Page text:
The young man sitting next to me is James, one of the smartest people I have ever met. At 16, he was taking Masters level math classes. I have this special computer and am an accomplished programmer. There are no libraries to make use of this amazing new computer. To coax images from it, you must directly program the underlying hardware, and I could do that.
James and I had discussed our plans from the day I found out about the computer loan. Our self-assigned mission: to draw the Mandelbrot set, a colorful and infinitely complex image that mathematicians only recently understood, and then only with the help of computers. Deceptively simple equations describe it. James understood the math and I understood the computer. We started working after class that day. James explained the math and I translated the equations on paper into something the computer could process.
Understand that this is before Google, before the World Wide Web, even before the Internet. The resources we had were a couple math books, a couple books on computer programming, and each other. There was no one to double-check with; there was no one to ask for advice. There were some false starts, and more than once we got colorful static on the screen. This was hard.
Now we have it right. The blinking dot moves quickly through the blue, green, and cyan areas. It frustratingly slows to a crawl in the areas of variegated color and black central to the image. It takes minutes to render each horizontal sliver of the screen. Wide eyed, we stare intently at the screen for over an hour, our vigil only interrupted only by brief, soft discussion of what we are seeing. Exhausted and knowing it will take many hours to complete, we turn off the screen to prevent burn-in and each wearily heads to bed.
When I open my eyes, it is late morning. It takes a few groggy moments to realize that I overslept my first class – and then I remember why! Jumping out of the top bunk, I switch the computer monitor on. There it is. THERE IT IS! Wanting to share the success, I tear myself away from the computer, rush to James’ room and pound on the door. Excitedly, I tell him that the program finished and that IT WORKED! Together we run the short distance back to my room. We both stare at the screen: the image is amazing, more complex than anything I have ever seen.
Looking back, I struggle to describe that morning’s sense of wonder and accomplishment. Both James and I had seen images of the Mandelbrot set in a book. There is a world of difference between seeing the image and being able to reproduce something on the cutting edge of mathematics that had previously been rendered by a famous mathematician with the resources of IBM at his disposal. We were 16 and 17, and we felt as if nothing was beyond our reach.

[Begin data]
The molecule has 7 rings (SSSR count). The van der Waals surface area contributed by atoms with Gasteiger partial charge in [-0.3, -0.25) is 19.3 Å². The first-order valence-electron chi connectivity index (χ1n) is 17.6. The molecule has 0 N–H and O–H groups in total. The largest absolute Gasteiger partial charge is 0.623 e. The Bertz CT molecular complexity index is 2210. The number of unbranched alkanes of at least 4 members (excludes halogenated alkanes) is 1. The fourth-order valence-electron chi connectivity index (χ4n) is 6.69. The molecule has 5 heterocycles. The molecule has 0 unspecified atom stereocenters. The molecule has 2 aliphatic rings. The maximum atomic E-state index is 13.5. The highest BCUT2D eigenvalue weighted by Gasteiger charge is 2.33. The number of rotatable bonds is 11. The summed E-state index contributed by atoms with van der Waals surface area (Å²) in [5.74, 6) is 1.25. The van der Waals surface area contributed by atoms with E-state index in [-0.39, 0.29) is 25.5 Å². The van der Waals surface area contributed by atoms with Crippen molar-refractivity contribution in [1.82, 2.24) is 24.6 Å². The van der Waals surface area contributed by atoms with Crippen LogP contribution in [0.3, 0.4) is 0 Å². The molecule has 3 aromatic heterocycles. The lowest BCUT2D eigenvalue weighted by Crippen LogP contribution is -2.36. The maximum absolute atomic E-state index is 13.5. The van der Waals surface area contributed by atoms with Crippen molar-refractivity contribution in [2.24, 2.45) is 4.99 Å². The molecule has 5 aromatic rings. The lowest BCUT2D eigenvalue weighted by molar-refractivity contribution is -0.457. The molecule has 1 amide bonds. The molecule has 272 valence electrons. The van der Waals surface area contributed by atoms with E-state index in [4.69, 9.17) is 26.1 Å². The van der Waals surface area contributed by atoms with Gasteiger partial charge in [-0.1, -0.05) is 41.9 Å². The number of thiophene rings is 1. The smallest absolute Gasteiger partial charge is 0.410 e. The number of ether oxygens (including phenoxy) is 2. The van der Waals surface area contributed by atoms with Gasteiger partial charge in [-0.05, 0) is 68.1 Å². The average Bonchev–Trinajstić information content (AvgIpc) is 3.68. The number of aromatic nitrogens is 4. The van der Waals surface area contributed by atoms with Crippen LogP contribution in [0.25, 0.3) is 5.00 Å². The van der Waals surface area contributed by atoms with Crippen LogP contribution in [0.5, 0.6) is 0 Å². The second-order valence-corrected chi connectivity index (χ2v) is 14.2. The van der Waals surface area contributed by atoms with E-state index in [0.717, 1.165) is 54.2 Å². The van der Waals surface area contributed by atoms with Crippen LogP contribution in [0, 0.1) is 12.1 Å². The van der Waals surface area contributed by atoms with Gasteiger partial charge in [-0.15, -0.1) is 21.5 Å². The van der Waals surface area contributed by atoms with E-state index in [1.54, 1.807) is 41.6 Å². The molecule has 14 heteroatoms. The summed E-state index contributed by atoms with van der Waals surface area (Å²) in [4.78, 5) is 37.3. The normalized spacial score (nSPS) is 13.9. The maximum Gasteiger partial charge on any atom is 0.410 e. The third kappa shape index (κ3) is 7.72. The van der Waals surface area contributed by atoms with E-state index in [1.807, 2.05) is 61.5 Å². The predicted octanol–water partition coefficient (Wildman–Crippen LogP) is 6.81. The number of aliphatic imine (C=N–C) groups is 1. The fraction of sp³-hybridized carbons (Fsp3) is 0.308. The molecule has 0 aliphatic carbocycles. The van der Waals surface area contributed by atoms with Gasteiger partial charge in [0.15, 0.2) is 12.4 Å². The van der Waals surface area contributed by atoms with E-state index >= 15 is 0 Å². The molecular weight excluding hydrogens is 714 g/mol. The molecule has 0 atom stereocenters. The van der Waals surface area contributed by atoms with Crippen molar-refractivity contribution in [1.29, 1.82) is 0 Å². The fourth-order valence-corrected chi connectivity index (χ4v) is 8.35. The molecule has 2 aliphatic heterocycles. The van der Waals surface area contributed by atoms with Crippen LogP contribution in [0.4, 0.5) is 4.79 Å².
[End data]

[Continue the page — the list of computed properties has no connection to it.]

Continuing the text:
During the year 1864 in Sweden, a 31 year old man named Alfred mourned the death of his younger brother, Emil. Emil died in an industrial accident making nitroglycerin in the family business. Explosives contribute enormously to civil engineering projects, breaking hard rock and moving earth more efficiently than any other mechanism. Nitroglycerin was the first explosive invented that was stronger than black powder: it had the power to shatter rock and not just shove it around. Unfortunately, nitroglycerin is highly unstable; warm temperatures and mild shock can cause it to detonante. Despite the risk, there was a high demand for nitroglycerin in projects like the Transcontinental Railroad.
Alfred not only mourned his brother, he promised to do something about it. And this man who had less than 2 years of formal schooling did do something: by mixing the nitroglycerin into clay, he was able to stabilize it. This mixture could be hit with a hammer and set on fire and yet it would not explode. It took another small explosive, a blasting cap, to cause this new explosive to, well, explode! By using only a tiny amount of unstable explosive to detonate a much larger, otherwise stable explosive the whole process was made vastly safer. The mixture, packed in cardboard tubes and sold in boxes was called dynamite, from the Greek work for power.
Dynamite explosive could be safely shipped across the country and across the sea. It greatly facilitated mining, building dams, and modern roadways. Alfred became incredibly wealthy because of dynamite.
His success was not without challenges. Although Alfred was a life-long pacifist, much of his patented dynamite was sold for military use. Troubled and wondering how he would be remembered by the world, Alfred willed almost all of his vast wealth to support making the world a better place. His will created a foundation that gives prizes annually to those who contribute to the betterment of humanity. These prizes are given in Alfred’s family name, known today as Nobel Prizes.